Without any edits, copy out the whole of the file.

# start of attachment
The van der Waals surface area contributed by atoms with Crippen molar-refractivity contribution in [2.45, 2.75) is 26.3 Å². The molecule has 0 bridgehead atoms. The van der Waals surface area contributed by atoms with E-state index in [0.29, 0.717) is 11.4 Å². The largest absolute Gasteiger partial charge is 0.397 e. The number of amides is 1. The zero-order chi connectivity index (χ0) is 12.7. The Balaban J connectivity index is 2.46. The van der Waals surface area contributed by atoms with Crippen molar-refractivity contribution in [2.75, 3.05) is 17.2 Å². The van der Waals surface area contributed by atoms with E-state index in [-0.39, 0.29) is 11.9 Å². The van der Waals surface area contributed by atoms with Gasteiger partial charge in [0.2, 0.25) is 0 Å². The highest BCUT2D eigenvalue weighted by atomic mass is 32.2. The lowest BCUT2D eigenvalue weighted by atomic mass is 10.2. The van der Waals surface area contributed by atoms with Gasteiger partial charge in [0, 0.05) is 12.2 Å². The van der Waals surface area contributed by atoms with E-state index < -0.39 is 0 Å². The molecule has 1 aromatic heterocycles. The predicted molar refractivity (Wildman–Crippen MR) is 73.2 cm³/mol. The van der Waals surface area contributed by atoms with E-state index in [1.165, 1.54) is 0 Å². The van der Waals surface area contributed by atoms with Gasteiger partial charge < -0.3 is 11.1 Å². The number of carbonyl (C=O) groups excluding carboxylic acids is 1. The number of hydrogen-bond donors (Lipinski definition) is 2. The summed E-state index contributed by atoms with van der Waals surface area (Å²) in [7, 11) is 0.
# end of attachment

The van der Waals surface area contributed by atoms with Crippen molar-refractivity contribution in [2.45, 2.75) is 26.3 Å². The molecule has 0 bridgehead atoms. The van der Waals surface area contributed by atoms with E-state index in [0.29, 0.717) is 11.4 Å². The largest absolute Gasteiger partial charge is 0.397 e. The number of amides is 1. The zero-order chi connectivity index (χ0) is 12.7. The Balaban J connectivity index is 2.46. The van der Waals surface area contributed by atoms with Crippen molar-refractivity contribution in [2.75, 3.05) is 17.2 Å². The van der Waals surface area contributed by atoms with E-state index in [-0.39, 0.29) is 11.9 Å². The van der Waals surface area contributed by atoms with Gasteiger partial charge in [0.2, 0.25) is 0 Å². The highest BCUT2D eigenvalue weighted by atomic mass is 32.2. The lowest BCUT2D eigenvalue weighted by atomic mass is 10.2. The van der Waals surface area contributed by atoms with Gasteiger partial charge in [0, 0.05) is 12.2 Å². The van der Waals surface area contributed by atoms with E-state index < -0.39 is 0 Å². The molecule has 1 aromatic heterocycles. The predicted molar refractivity (Wildman–Crippen MR) is 73.2 cm³/mol. The van der Waals surface area contributed by atoms with E-state index in [1.165, 1.54) is 0 Å². The van der Waals surface area contributed by atoms with Gasteiger partial charge < -0.3 is 11.1 Å². The number of carbonyl (C=O) groups excluding carboxylic acids is 1. The number of hydrogen-bond donors (Lipinski definition) is 2. The summed E-state index contributed by atoms with van der Waals surface area (Å²) in [7, 11) is 0.